Seasons of Wildlife
Prairie grasses and flowers begin to bloom; waterfowl return from the south, and take up residence on the refuge. Songbirds migrate back and the refuge provides unlimited photo opportunities for both experienced and novice photographers alike.
Otters frolic in the Minnesota River, eggs begin to hatch, frogs and toads scamper about, filling the nights with their voices. Colorful flowers and grasses sway in the breezes, new life spring forth as deer, fox, coyote, mink, muskrats and other forms of wildlife emerge.
Colors change and there is a crispness in the air. Refuge staff collect seeds from native flowers and plants for later planting. Pheasants fly about and the deer are plentiful. Migratory birds begin their trek through the refuge, stopping to rest and eat, as they travel south.
Cold air descends, treating us to visions of beauty with frost covered trees and grasses. The Minnesota River stops in its tracks, and turns to ice. Snow begins to fall, gently at first, and becoming seemingly heavier with each new snowfall. The birds will have headed south, but there may be an occasional eagle or turkey making an appearance. Deer forage for something to eat, pheasants flitter about and life on the prairie is peaceful and serene.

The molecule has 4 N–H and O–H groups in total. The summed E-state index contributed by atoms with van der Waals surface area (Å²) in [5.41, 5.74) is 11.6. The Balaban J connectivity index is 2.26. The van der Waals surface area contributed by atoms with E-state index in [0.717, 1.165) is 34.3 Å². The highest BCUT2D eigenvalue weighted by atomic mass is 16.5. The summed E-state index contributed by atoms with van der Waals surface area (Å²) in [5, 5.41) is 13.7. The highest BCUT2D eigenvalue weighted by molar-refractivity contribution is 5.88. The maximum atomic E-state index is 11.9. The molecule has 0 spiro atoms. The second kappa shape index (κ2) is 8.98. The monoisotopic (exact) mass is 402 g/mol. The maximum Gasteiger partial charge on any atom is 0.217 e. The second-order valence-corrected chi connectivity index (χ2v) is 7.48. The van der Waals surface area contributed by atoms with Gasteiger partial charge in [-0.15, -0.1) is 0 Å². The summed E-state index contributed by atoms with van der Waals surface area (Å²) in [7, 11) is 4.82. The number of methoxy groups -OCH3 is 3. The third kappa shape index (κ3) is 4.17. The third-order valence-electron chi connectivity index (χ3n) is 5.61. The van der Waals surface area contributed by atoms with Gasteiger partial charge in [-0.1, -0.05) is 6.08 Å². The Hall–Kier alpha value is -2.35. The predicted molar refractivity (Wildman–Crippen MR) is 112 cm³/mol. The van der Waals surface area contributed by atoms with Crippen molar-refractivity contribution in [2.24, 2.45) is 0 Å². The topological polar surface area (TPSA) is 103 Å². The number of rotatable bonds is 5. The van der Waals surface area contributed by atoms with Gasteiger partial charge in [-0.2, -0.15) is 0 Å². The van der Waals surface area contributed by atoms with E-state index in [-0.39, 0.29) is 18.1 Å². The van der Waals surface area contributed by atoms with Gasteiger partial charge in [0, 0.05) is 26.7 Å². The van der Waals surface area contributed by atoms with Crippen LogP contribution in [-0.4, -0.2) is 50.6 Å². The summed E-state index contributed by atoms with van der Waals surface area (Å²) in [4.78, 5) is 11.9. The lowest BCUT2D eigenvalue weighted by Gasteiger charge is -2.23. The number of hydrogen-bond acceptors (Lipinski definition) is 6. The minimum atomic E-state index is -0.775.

Present on the granite outcrops, this is one of the rarest plants in Minnesota. Although it exists in a landscape shaped by and dependent upon periodic fires, the ball cactus is very sensitive to fire.
Small flowered fameflower
Present on the granite outcrops, the flowers of this plant open briefly just one day a year.
Uniquely colored, they are the only North American bird with a white back and black front-earning it the description of a backwards tuxedo. An impressive migrant, bobolinks travel 12,500 miles to and from South America every year. Throughout their lifetime, a bobolink may travel the equivalent of four or five times around the circumference of the earth.
A social bird, pairs will nest together in a colony. A male and female pair will select a nest site together and build the nest above the water on floating vegetation.
A large bird, pelican chicks need about 150 pounds of food before they are ready to forage on their own. Pelicans often work together to feed, gathering in large groups and coordinating their swimming to drive fish to shallower water.
Caterpillars of this species require violets, a short plant that blooms in early spring, for a food source. Adults will feed on nectar from a variety of prairie wildflowers, including milkweeds and coneflowers. Populations of this butterfly are declining, in part because violets are becoming an increasingly rare plant to find in the prairie.